"So what, I ask myself, would have been the position had the Property been conveyed into the sole name of the Claimant? On the evidence and for reasons which I have given above I do not believe that even the Claimant believes that, if that had happened, she would have been the sole owner of the Property. On this point I accept the Defendant's evidence that the purchase of the Property was perceived by him and the Claimant to be a joint and equal purchase and that neither of them so far as concerns the actual ownership of the Property was concerned as into whose particular name the Property was ultimately transferred. After all both of them were contributing roughly equally to the purchase of the property and it is, so it seems to me, unlikely, even had the Property been conveyed into the sole name of the Claimant, that she would truly have thought that as a result the Property belonged entirely to herself and that the Defendant, although he had put a substantial amount of his own money into it, did not have any interest in it whatsoever."

15. He said that the claimant did not act on the basis that the defendant had no interest in the property. In the last sentence of paragraph 55 he said this:

"So, if she had been assured by the Defendant, as I believe she had, that the change from the Property being in her sole name to being in the name of the Defendant was going to make no difference to her position, it does not seem to me that she regarded herself on that basis as being sole owner of the Property and the Defendant having no interest in it whatsoever."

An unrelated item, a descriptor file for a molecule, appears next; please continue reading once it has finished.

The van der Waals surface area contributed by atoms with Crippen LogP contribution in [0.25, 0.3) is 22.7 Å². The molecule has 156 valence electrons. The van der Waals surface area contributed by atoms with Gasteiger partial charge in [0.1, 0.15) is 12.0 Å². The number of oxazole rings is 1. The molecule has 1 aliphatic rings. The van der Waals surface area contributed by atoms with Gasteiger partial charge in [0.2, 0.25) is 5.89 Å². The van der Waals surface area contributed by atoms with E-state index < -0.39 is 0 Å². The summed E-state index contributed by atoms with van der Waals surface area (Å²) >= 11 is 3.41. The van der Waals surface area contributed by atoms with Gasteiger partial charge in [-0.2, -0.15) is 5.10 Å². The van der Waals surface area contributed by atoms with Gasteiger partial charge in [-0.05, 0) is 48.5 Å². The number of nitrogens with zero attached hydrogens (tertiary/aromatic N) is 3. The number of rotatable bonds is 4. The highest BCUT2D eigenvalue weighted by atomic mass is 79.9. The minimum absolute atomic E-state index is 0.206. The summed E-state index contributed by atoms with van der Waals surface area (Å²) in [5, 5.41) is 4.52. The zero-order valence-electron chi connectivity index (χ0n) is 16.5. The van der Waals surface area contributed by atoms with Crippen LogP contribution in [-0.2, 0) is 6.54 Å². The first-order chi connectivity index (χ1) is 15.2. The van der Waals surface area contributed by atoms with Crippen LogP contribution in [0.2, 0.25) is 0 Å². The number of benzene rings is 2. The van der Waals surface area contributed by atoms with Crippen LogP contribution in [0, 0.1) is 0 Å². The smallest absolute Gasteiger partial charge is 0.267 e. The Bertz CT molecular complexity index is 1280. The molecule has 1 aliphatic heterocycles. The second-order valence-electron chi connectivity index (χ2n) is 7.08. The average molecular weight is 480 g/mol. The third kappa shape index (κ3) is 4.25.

16. At paragraph 57 he held that Wilbury was purchased with a common intention of both parties, communicated to each other, that each was to have a beneficial interest in it. Having thus dealt with the first question posed in Oxley v Hiscock he proceeded to consider the size of the respective beneficial interests. He held that they were equal though not on the basis of an express agreement between the parties to that effect. He proceeded rather on the basis of a) the fact that each had a made substantial contribution and b) the parties did not regard the precise contribution of each as being significant at the time. Hence, for example, the fact that, although the solicitor who acted on the purchase had suggested to Miss Holman that she should keep a note of the actual contributions made, and that this may well have been given by way of advice to the defendant, no such note of the actual contributions was made. The judge's conclusion is expressed at paragraph 60, where he says:

"My conclusion on the evidence is that this purchase was intended by both parties to be a joint and equal venture. Accordingly consistent with the principles set out by the Court of Appeal in Oxley v Hiscock I must hold that the Property is held by the Defendant on trust for himself and the Claimant in equal shares."

17. As regards to the question of sale, the judge considered the Trusts of Land and Appointment of Trustees Act 1996 sections 14 and 15. He held that the defendant had given to the claimant assurances that she was, in any event, to be secure in the property for as long as she wished. I have read the part of paragraph 39 in which that conclusion was expressed. He balanced against this the circumstances of the defendant in paragraph 68, including some of his financial circumstances, but he concluded that it would be wrong to order a sale and he expressed that conclusion at paragraph 71(b):